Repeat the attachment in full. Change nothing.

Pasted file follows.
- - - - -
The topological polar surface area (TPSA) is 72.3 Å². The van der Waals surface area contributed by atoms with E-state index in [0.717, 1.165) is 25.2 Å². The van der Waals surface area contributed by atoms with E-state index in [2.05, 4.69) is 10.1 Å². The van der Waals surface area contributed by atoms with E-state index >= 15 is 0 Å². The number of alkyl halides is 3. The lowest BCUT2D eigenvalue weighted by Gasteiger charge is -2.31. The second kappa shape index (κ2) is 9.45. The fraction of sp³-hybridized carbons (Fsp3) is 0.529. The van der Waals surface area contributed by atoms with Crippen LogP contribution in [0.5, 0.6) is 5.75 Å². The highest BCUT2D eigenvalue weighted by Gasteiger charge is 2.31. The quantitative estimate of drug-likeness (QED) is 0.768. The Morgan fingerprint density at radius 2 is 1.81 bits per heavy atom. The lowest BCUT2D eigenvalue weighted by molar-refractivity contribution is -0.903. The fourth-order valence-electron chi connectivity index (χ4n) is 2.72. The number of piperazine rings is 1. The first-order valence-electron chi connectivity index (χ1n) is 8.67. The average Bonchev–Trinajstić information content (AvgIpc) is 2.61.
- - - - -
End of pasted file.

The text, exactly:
The topological polar surface area (TPSA) is 72.3 Å². The van der Waals surface area contributed by atoms with E-state index in [0.717, 1.165) is 25.2 Å². The van der Waals surface area contributed by atoms with E-state index in [2.05, 4.69) is 10.1 Å². The van der Waals surface area contributed by atoms with E-state index >= 15 is 0 Å². The number of alkyl halides is 3. The lowest BCUT2D eigenvalue weighted by Gasteiger charge is -2.31. The second kappa shape index (κ2) is 9.45. The fraction of sp³-hybridized carbons (Fsp3) is 0.529. The van der Waals surface area contributed by atoms with Crippen LogP contribution in [0.5, 0.6) is 5.75 Å². The highest BCUT2D eigenvalue weighted by Gasteiger charge is 2.31. The quantitative estimate of drug-likeness (QED) is 0.768. The Morgan fingerprint density at radius 2 is 1.81 bits per heavy atom. The lowest BCUT2D eigenvalue weighted by molar-refractivity contribution is -0.903. The fourth-order valence-electron chi connectivity index (χ4n) is 2.72. The number of piperazine rings is 1. The first-order valence-electron chi connectivity index (χ1n) is 8.67. The average Bonchev–Trinajstić information content (AvgIpc) is 2.61.